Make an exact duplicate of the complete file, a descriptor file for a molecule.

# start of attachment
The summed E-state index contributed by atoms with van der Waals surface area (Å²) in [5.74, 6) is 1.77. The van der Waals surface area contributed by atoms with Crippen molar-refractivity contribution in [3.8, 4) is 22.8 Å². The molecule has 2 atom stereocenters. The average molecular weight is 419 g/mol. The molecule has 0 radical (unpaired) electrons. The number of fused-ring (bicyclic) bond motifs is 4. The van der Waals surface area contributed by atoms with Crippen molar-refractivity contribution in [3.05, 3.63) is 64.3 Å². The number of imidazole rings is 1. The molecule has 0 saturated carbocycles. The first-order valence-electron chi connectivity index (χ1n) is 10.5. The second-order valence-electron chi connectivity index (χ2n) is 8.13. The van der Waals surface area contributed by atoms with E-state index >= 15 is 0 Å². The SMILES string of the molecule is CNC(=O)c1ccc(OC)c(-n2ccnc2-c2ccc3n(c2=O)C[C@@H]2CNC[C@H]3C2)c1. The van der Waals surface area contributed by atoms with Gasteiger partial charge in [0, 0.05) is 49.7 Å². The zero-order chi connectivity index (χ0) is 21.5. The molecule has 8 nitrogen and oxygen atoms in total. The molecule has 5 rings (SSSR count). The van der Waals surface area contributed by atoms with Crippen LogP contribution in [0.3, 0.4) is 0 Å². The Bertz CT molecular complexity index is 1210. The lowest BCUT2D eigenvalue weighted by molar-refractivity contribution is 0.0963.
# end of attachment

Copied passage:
The summed E-state index contributed by atoms with van der Waals surface area (Å²) in [5.74, 6) is 1.77. The van der Waals surface area contributed by atoms with Crippen molar-refractivity contribution in [3.8, 4) is 22.8 Å². The molecule has 2 atom stereocenters. The average molecular weight is 419 g/mol. The molecule has 0 radical (unpaired) electrons. The number of fused-ring (bicyclic) bond motifs is 4. The van der Waals surface area contributed by atoms with Crippen molar-refractivity contribution in [3.05, 3.63) is 64.3 Å². The number of imidazole rings is 1. The molecule has 0 saturated carbocycles. The first-order valence-electron chi connectivity index (χ1n) is 10.5. The second-order valence-electron chi connectivity index (χ2n) is 8.13. The van der Waals surface area contributed by atoms with E-state index >= 15 is 0 Å². The SMILES string of the molecule is CNC(=O)c1ccc(OC)c(-n2ccnc2-c2ccc3n(c2=O)C[C@@H]2CNC[C@H]3C2)c1. The van der Waals surface area contributed by atoms with Gasteiger partial charge in [0, 0.05) is 49.7 Å². The zero-order chi connectivity index (χ0) is 21.5. The molecule has 8 nitrogen and oxygen atoms in total. The molecule has 5 rings (SSSR count). The van der Waals surface area contributed by atoms with Crippen LogP contribution in [0.3, 0.4) is 0 Å². The Bertz CT molecular complexity index is 1210. The lowest BCUT2D eigenvalue weighted by molar-refractivity contribution is 0.0963.